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Edwin van der Heide
Spatial Sounds (100dB at 100km/h) is an interactive audio installation by Marnix de Nijs and Edwin van der Heide. In this engine-powered installation, a speaker is mounted onto a rotating arm that is several meters long. Like a watchdog, the machine scans the surrounding space for visitors. Closer investigation would be tempting fate, with the rotating arm swinging so powerfully round. You hear the impressive sound of the mighty motor revving up, turning faster and faster. You can feel the displacement of air as the speaker whizzes past you, and you had better step back, out of reach. The machine slows down and, when the shock wears off, you start exploring the space, with your movements manipulating the sound it produces. Just don't get too close! Spatial Sounds (100dB at 100km/h) builds up a physically tangible relationship with the visitor, since it is the game of attracting and repelling between machine and visitor that determines its sound and movement.
Spatial Sounds 2002

Nothing exists in White Square if nobody is present. When somebody steps in the square of light, shadows appear circling around him. People find themselves in the middle of a living shadowland, where interactive shadows projected around their feet make contact with other shadows in the square. People can play together with collaborative visual structures created by shadows reaching and grabbing onto each other. The shadow world creates a reflecting surface of positions and movements done by people in the square.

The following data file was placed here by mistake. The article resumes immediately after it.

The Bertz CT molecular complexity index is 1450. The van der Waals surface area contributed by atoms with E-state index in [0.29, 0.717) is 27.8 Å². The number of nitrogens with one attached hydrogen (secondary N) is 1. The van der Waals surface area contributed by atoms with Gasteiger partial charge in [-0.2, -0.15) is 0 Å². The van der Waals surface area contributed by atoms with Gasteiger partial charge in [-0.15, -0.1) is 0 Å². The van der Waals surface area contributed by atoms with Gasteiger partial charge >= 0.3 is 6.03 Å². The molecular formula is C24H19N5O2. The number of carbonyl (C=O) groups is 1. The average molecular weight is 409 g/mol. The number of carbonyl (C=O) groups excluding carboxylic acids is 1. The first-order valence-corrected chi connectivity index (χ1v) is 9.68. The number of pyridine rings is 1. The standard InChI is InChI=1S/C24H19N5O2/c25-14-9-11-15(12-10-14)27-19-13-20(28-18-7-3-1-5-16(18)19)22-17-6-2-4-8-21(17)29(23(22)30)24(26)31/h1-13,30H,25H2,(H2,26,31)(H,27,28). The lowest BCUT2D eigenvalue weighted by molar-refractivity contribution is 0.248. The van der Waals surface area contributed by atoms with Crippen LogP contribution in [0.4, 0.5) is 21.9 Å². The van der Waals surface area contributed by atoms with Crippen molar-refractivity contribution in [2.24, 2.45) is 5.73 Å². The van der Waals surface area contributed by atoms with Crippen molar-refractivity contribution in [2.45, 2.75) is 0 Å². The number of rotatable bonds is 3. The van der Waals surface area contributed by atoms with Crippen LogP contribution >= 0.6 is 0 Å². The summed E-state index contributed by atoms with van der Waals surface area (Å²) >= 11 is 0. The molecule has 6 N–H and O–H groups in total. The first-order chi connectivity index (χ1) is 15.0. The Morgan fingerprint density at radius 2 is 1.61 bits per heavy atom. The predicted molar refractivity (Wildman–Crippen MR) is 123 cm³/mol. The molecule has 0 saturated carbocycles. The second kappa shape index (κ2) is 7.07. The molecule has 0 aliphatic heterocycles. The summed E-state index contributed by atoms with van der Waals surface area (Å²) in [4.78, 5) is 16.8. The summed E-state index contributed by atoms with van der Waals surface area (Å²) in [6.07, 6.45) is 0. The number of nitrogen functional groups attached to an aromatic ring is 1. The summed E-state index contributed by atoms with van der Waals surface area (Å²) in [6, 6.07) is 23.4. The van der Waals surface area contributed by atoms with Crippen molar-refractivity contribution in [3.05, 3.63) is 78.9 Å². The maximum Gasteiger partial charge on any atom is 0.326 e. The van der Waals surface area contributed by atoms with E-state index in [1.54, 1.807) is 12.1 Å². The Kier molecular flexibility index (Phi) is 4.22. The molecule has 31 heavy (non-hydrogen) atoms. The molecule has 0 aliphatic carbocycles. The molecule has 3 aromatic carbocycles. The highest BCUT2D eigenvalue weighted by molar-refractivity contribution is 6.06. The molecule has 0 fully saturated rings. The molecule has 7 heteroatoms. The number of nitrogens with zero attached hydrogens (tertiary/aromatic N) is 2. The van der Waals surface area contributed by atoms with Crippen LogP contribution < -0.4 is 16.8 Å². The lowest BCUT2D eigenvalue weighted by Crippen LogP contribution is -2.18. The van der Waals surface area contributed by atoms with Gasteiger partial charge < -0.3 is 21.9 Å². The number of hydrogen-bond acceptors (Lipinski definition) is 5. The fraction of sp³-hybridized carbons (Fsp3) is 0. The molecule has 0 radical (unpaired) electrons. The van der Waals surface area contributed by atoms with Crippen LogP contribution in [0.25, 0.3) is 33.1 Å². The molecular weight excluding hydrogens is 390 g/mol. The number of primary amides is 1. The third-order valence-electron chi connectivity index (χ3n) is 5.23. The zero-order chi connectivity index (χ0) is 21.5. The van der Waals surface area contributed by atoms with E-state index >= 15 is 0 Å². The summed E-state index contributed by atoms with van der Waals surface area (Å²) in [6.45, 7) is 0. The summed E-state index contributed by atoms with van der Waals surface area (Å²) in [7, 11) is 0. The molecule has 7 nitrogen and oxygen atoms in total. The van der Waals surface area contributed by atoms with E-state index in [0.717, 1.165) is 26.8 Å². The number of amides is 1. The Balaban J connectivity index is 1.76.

White Square - 2002
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Zack Simpson

A stream of liquid sand flows from above and reacts with your shadow as if it were solid. Its hypnotic motion conjures childhood feelings of playing with water or building wet sandcastles. Like making shadow puppets, you can easily construct concave structures with your hands to catch the sand and then you can pour it from hand to hand or maybe into your friend's mouth. Play with it long enough and you might discover some of its many secrets.

Sand 2001
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Eric Singer
http://www.ericsinger.com - http://www.lemurbots.org

Eric Singer (design, fabrication, electronics), Kevin Larke (software, design), David Bianciardi (design, CAD, fabrication)

"In designing GuitarBot, our goal was to create an electrified slide guitar that was versatile, responsive, capable of fast and slow playing, easy to control, with high-quality sound, modular and portable. We also wanted to extend, not simply duplicate, the capabilities of a human guitarist."

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Eric Singer
http://www.ericsinger.com - http://www.lemurbots.org

"Shad Redmon (design, fabrication), Kate Chapman (design), Eric Singer (electronics), Kevin Larke (software)

The intended goal with TibetBot was to create a robotically controlled percussive musical instrument that could create both atonal rhythms as well as tonal droning soundscapes. The instrument is based on the tones produced by three Tibetan singing bowls struck by six robotic arms, two per bowl.

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Eric Singer
http://www.ericsinger.com - http://www.lemurbots.org

Jeff Feddersen (design, fabrication, software), Milena Iossifova (design, fabrication, software)

ForestBot is the newest LEMUR robot and is the evolutionary offspring of !rBot. It displays a forest of twenty-five egg rattles sprouting from ten-foot rods that quiver and sway over onlookers.

Sand Table - 2000
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